vii Fantasy composition with the brewery De Drie Leliën at the Spaarne in Haarlem, the country seat Velserend in Santpoort and (seen from the north) the ruins of Brederode Castle (dated 1627), Haarlem, Frans Hals Museum.
viii See for this: M. Bijl, ‘Willem van de Velde marine draughtsman’, The Rijksmuseum Bulletin 58 (2010), pp. 190-97 and more recently: R. Daalder, Van de Velde & Son, marine painters : the firm of Willem van de Velde the Elder and Willem van der Velde the Younger, 1640-1707, Leiden 2016, pp. 42-50.
ix A kaag and other vessels off a spierhead, Greenwich, National Maritime Museum.
x The document was first published by P. Haverkorn van Rijsewijk, ‘De eerste oorlog met Engeland en Willem van de Velde de Oude,’ Oud Holland 17 (1899), p. 35.
xi Occasional dates may be found on the ships but no date accompanies a signature.
xii Kröller-Müller Museum.
xiii For Robinson’s suggestion, see: M.S. Robinson, The paintings of the Willem van de Veldes: a catalogue of the paintings of the Elder and the Younger Willem van de Velde, 2 vols., Greenwich 1990, vol. 1, p. 99.
xiv Freedberg et al. 1984 (see note 5), passim.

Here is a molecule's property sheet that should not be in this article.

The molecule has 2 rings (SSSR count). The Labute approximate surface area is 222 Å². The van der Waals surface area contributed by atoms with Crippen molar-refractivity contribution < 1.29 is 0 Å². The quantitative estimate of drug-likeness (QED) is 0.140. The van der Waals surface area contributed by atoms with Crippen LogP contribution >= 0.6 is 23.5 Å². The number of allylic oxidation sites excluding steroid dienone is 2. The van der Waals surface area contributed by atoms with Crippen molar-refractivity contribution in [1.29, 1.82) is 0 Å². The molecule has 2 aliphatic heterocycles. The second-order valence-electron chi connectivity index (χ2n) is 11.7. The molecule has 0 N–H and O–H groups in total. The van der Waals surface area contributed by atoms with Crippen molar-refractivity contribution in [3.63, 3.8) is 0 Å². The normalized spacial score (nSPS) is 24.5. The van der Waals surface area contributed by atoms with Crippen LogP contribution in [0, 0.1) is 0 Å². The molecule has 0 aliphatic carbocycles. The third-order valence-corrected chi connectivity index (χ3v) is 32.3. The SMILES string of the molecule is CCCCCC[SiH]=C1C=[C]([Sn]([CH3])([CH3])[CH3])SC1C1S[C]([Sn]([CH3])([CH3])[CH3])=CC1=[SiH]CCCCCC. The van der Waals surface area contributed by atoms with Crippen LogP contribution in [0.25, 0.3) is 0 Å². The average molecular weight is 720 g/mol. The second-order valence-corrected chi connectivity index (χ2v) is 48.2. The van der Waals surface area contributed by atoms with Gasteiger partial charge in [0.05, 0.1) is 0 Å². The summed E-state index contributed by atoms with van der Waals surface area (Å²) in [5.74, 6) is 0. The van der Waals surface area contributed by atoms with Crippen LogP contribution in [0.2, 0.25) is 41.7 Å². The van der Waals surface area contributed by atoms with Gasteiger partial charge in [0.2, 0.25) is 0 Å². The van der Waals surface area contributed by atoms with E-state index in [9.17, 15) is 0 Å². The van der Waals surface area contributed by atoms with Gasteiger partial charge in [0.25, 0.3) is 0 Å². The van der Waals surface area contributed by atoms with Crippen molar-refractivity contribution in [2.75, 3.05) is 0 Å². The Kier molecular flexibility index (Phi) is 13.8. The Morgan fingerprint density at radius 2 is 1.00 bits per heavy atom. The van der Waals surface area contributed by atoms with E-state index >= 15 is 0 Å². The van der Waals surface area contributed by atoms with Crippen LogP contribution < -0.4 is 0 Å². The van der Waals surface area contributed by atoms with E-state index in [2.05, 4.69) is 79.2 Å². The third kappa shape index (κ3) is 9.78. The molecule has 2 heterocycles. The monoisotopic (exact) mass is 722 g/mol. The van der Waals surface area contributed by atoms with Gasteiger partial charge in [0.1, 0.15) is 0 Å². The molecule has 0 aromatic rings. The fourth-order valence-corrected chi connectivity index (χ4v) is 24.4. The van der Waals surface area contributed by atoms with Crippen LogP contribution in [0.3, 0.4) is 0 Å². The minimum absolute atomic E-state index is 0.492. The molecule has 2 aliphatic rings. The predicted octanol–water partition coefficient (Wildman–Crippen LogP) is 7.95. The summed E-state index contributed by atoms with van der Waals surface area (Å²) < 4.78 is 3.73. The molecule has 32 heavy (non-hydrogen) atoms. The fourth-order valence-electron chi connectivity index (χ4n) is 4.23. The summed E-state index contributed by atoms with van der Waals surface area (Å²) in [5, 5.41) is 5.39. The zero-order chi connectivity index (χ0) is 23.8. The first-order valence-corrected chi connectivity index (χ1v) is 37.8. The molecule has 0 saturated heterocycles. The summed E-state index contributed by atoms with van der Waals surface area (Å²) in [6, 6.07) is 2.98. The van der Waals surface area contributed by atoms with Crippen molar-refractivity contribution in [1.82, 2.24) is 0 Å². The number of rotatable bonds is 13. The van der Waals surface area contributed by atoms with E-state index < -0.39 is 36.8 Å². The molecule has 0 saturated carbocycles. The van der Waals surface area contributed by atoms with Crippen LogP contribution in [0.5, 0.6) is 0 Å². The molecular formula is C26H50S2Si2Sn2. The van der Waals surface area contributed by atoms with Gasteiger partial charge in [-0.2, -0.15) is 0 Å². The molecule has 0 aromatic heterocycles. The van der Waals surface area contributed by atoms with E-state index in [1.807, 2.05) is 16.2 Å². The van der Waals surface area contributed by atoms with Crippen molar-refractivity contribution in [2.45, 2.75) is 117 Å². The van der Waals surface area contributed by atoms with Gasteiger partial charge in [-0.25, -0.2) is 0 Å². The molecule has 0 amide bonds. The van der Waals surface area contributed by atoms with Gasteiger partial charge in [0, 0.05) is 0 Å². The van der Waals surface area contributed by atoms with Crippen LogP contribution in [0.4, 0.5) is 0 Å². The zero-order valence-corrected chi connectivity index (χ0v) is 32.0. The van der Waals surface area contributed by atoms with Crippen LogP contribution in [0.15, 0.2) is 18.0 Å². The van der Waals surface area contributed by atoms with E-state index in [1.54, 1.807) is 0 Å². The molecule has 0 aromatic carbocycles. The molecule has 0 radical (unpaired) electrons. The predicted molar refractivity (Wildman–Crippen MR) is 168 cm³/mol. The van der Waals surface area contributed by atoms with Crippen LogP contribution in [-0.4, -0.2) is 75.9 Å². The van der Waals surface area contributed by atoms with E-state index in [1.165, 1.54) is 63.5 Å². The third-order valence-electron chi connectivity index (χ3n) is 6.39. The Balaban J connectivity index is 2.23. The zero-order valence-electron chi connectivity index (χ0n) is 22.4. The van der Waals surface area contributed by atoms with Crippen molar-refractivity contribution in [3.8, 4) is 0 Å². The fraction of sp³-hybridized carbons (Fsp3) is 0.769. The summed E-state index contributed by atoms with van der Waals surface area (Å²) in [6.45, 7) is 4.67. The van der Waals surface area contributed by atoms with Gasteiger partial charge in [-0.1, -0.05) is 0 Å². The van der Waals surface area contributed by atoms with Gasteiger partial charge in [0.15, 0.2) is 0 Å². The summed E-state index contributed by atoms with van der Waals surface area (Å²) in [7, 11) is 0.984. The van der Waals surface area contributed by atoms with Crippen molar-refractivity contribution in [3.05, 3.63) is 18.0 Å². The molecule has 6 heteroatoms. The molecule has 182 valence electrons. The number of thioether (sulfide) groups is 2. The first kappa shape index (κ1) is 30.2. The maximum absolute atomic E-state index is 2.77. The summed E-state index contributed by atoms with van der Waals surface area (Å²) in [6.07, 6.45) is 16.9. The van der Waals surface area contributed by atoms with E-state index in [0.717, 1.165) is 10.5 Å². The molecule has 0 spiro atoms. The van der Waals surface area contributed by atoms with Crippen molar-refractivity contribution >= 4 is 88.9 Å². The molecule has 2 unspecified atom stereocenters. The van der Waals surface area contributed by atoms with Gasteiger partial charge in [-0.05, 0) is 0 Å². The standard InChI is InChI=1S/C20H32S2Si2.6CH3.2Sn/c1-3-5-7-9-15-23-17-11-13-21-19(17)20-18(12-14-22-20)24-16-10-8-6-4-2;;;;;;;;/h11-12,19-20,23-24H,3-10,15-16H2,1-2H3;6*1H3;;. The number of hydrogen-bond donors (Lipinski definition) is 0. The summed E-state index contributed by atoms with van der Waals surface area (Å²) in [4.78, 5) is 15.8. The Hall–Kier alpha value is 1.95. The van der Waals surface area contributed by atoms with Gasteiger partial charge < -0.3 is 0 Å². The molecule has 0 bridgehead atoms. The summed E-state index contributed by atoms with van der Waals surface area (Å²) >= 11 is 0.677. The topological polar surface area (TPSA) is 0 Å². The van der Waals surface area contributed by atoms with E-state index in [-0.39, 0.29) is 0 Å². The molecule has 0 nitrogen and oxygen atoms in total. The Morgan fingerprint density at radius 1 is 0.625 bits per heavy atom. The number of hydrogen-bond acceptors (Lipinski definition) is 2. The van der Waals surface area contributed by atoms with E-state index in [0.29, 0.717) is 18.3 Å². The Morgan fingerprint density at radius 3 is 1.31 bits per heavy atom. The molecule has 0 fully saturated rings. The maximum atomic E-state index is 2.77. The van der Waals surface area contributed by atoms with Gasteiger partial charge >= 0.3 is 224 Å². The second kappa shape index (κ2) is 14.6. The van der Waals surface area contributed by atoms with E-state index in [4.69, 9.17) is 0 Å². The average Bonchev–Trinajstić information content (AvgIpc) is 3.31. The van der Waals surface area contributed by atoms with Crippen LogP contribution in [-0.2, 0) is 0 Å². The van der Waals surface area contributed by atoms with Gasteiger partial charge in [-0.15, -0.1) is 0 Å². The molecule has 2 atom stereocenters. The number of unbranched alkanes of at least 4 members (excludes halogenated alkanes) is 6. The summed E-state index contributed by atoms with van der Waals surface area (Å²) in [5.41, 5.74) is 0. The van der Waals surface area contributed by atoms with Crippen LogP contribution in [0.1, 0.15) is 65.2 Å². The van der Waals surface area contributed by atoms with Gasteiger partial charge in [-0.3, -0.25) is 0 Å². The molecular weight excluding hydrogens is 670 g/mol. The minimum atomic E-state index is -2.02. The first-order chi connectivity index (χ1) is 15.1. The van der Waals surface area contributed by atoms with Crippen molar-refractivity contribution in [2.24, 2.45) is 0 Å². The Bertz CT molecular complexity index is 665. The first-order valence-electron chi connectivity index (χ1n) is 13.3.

xv If Witmont did not work with a counterproof technique he will have used detailed drawn studies. Technical research on Witmont’s work would be welcomed to shed more light on how the artist transposed the motifs from drawing to primed painting support. Various ships in our pair also recur in other paintings by Witmont.
xvi A. Stijnman, Engraving and etching 1400-2000: a history of the development of manual intaglio printmaking processes, Houten 2012, pp. 33, 181-84.
xvii Apart from the already-mentioned Hoogsteder pair there was one at sale Amsterdam, Christie’s, 9 May 2001, lot 131 (photo RKD, The Hague). One in a private Dutch collection was discussed by Lammertse and illustrated in Giltaij et al. 1996 (note 1), pp. 408-10, and yet another was illustrated there as a comparison as well (in 1992 with Gallery Lingenauber in Düsseldorf). Both latter works feature a three-master with its spiegel turned to the spectator that is literally repeated in one of our pair. Finally, a storm scene was at sale Amsterdam, Christie’s, 14 May 2003, lot 173.